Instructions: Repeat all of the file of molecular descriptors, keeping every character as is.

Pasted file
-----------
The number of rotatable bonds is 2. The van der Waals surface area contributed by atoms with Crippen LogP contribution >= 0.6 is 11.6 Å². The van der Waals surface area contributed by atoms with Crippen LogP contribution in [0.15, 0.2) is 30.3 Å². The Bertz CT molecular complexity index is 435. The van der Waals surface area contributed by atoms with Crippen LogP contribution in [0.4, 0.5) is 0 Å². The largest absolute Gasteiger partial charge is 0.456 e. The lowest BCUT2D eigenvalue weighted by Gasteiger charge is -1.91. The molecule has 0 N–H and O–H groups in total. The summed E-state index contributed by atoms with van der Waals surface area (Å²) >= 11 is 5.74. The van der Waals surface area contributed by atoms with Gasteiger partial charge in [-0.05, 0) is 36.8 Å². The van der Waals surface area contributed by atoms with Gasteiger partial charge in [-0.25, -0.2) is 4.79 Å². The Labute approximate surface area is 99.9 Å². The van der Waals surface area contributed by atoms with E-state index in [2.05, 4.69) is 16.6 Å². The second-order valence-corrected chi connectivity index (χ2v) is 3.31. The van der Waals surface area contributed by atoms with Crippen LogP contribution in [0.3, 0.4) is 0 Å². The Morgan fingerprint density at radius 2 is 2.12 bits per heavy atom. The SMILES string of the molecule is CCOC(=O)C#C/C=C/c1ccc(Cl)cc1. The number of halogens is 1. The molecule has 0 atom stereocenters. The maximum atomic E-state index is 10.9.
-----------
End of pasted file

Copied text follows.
The number of rotatable bonds is 2. The van der Waals surface area contributed by atoms with Crippen LogP contribution >= 0.6 is 11.6 Å². The van der Waals surface area contributed by atoms with Crippen LogP contribution in [0.15, 0.2) is 30.3 Å². The Bertz CT molecular complexity index is 435. The van der Waals surface area contributed by atoms with Crippen LogP contribution in [0.4, 0.5) is 0 Å². The largest absolute Gasteiger partial charge is 0.456 e. The lowest BCUT2D eigenvalue weighted by Gasteiger charge is -1.91. The molecule has 0 N–H and O–H groups in total. The summed E-state index contributed by atoms with van der Waals surface area (Å²) >= 11 is 5.74. The van der Waals surface area contributed by atoms with Gasteiger partial charge in [-0.05, 0) is 36.8 Å². The van der Waals surface area contributed by atoms with Gasteiger partial charge in [-0.25, -0.2) is 4.79 Å². The Labute approximate surface area is 99.9 Å². The van der Waals surface area contributed by atoms with E-state index in [2.05, 4.69) is 16.6 Å². The second-order valence-corrected chi connectivity index (χ2v) is 3.31. The van der Waals surface area contributed by atoms with Crippen LogP contribution in [0.3, 0.4) is 0 Å². The Morgan fingerprint density at radius 2 is 2.12 bits per heavy atom. The SMILES string of the molecule is CCOC(=O)C#C/C=C/c1ccc(Cl)cc1. The number of halogens is 1. The molecule has 0 atom stereocenters. The maximum atomic E-state index is 10.9.